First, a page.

The House approved a $259.5 billion spending package on Friday in Democrats’ opening bid to ward off a government shutdown — a potentially devastating scenario while the nation is embroiled in a pandemic and the worst economic downturn since the Great Depression.
The lower chamber cleared the package in a 224-189 vote. The four-bill minibus pads budgets at the departments of State, Interior, Agriculture, Veterans Affairs and other agencies with billions of additional dollars, while imposing new restrictions on the Trump administration that guarantee it will never become law.
It’s the first appropriations measure to move through any chamber of Congress this year, but lawmakers are almost certainly hurtling toward a stopgap spending bill to keep the government open beyond the end of the fiscal year on Sept. 30. Election year politics will likely sap political will to craft a bipartisan spending deal in the coming weeks, while Congress wrestles with another $1 trillion-plus coronavirus response package to combat creeping unemployment and spiking infections across the country.
The four-bill minibus is the first of two fiscal 2021 funding bundles that House Democrats plan to pass by the end of the month. The House will take up a seven-bill, $1.4 trillion package next week that would fund the Pentagon and the departments of Labor, Health and Human Services, Education, Homeland Security, Justice, Transportation, Energy and more.
Once both packages are passed, House Democrats will have approved nearly all of their fiscal 2021 appropriations bills, except the measure that funds parts of the Legislative Branch. That bill didn’t include a cost-of-living adjustment for lawmakers, which a number of members believe is crucial to living in D.C. after enduring more than a decade of pay freezes. House leaders could still decide to bring the Legislative Branch bill to the floor as a standalone measure.
The Congressional Progressive Caucus is also pushing to strip the Homeland Security spending bill from the massive $1.4 trillion minibus, with some members loath to fund the agencies charged with implementing the president’s immigration agenda and carrying out paramilitary action in Oregon and Washington state.
But the Congressional Hispanic Caucus is backing the Homeland Security bill and top appropriators have no plans to yank it from the floor. CHC Chair Joaquín Castro (D-Texas), Reps. Earl Blumenauer (D-Ore.), Suzanne Bonamici (D-Ore.) and others have also submitted an amendment that would rein in the administration’s efforts to quell protests in Oregon and Washington.
“We really can’t afford not to pass this,” Rep. Lucille Roybal-Allard (D-Calif.), the chair of the House Homeland Security spending panel, told POLITICO on Friday. “We need to send a very clear message to DHS that this isn’t business as usual. They have to be held accountable and there’s going to be consequences.“
The fiscal 2021 appropriations process is the last for retiring Chair Nita Lowey (D-N.Y.), who was the first woman to wield the gavel of the powerful committee.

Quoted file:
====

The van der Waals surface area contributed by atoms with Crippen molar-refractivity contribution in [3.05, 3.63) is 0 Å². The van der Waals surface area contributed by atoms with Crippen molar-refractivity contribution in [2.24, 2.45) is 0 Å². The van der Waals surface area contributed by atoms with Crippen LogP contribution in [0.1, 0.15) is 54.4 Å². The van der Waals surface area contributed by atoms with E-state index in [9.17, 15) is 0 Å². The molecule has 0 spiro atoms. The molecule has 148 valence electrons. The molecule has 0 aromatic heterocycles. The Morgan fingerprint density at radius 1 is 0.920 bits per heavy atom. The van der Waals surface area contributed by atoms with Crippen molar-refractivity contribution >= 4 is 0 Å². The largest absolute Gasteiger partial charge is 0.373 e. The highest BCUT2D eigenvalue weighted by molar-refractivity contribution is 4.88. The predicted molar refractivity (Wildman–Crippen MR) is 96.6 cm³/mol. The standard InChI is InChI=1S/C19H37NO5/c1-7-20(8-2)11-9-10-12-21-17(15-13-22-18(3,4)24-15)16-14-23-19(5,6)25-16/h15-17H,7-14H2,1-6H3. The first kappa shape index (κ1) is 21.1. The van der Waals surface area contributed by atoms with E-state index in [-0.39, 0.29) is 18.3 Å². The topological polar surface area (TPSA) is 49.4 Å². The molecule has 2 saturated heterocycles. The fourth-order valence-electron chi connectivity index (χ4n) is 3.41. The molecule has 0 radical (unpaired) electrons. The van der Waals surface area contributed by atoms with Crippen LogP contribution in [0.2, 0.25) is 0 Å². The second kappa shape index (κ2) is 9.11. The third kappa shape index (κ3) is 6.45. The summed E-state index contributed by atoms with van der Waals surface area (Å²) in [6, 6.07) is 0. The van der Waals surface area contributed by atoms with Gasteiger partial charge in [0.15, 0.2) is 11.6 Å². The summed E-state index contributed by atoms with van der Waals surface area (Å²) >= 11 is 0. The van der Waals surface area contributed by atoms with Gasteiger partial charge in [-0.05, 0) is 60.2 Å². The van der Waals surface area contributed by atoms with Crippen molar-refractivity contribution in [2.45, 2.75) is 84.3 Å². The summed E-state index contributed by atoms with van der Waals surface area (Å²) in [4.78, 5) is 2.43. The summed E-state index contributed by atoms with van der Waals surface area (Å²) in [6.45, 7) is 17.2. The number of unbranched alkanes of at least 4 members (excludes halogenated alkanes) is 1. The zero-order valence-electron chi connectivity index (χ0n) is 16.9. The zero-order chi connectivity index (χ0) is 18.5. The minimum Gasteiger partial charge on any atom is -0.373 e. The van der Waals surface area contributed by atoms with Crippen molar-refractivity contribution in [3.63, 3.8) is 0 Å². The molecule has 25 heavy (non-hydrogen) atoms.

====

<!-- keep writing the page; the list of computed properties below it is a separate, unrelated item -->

“My parting request to you is this: Do not succumb to the pervasive partisanship that permeates what can feel like all aspects of our professional — and even sometimes our personal — lives,” she said earlier this month.
“Always strive to use the power of the purse to unlock the full potential of this nation,” she said.
The four-bill measure passed by the House on Friday would provide $65.9 billion for the State Department, the U.S. Agency for International Development and other programs, marking an $8.5 billion increase over current funding or a nearly 15 percent hike. That includes more than $10 billion for global efforts to combat the coronavirus pandemic.
Democrats also included $12.5 billion in emergency funding to address rising veterans’ health care costs. The Environmental Protection Agency and the Interior Department would receive more than $9 billion and nearly $14 billion, respectively. More than $4 billion would go to rural development programs and more than $3 billion would flow to the Food and Drug Administration.
The package also takes a number of shots at the Trump administration, including provisions that would criticize the president’s “go it alone” approach to foreign aid, restore funding for the World Health Organization, block the administration’s crackdown on food stamps and bar drilling in the Arctic National Wildlife Refuge.
The Senate, meanwhile, hasn’t even begun its appropriations process this year. Democrats in the upper chamber want to add billions of dollars in emergency pandemic aid to annual spending bills, in addition to police reform provisions, just as House Democrats did. But Senate Appropriations Chair Richard Shelby (R-Ala.) has said those issues should be dealt with separately.
The first House minibus comes after Congress secured a two-year budget deal last summer which boosted spending and allotted a total of $740.5 billion in defense funding and $634.5 billion in nondefense funding for fiscal 2021.
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